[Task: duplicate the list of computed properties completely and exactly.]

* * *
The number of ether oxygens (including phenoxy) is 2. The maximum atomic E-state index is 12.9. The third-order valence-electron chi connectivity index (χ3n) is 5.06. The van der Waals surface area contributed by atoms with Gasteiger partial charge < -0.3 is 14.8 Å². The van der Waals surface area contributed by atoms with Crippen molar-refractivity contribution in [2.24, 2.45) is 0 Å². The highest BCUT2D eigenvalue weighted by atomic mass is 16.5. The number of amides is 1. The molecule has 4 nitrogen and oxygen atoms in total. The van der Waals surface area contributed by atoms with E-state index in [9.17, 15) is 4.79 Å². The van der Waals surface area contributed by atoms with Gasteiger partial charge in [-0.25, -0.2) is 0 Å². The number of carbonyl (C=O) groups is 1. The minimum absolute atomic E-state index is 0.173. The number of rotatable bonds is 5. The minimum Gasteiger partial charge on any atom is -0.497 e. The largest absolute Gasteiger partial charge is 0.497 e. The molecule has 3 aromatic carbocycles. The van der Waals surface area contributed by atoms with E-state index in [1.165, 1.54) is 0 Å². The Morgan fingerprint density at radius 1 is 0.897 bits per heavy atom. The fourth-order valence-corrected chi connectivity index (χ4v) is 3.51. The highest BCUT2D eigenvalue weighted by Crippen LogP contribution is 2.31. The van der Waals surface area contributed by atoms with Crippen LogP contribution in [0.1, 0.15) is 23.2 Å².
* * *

The number of ether oxygens (including phenoxy) is 2. The maximum atomic E-state index is 12.9. The third-order valence-electron chi connectivity index (χ3n) is 5.06. The van der Waals surface area contributed by atoms with Gasteiger partial charge < -0.3 is 14.8 Å². The van der Waals surface area contributed by atoms with Crippen molar-refractivity contribution in [2.24, 2.45) is 0 Å². The highest BCUT2D eigenvalue weighted by atomic mass is 16.5. The number of amides is 1. The molecule has 4 nitrogen and oxygen atoms in total. The van der Waals surface area contributed by atoms with E-state index in [9.17, 15) is 4.79 Å². The van der Waals surface area contributed by atoms with Gasteiger partial charge in [-0.25, -0.2) is 0 Å². The number of carbonyl (C=O) groups is 1. The minimum absolute atomic E-state index is 0.173. The number of rotatable bonds is 5. The minimum Gasteiger partial charge on any atom is -0.497 e. The largest absolute Gasteiger partial charge is 0.497 e. The molecule has 3 aromatic carbocycles. The van der Waals surface area contributed by atoms with E-state index in [1.165, 1.54) is 0 Å². The Morgan fingerprint density at radius 1 is 0.897 bits per heavy atom. The fourth-order valence-corrected chi connectivity index (χ4v) is 3.51. The highest BCUT2D eigenvalue weighted by Crippen LogP contribution is 2.31. The van der Waals surface area contributed by atoms with Crippen LogP contribution in [0.1, 0.15) is 23.2 Å².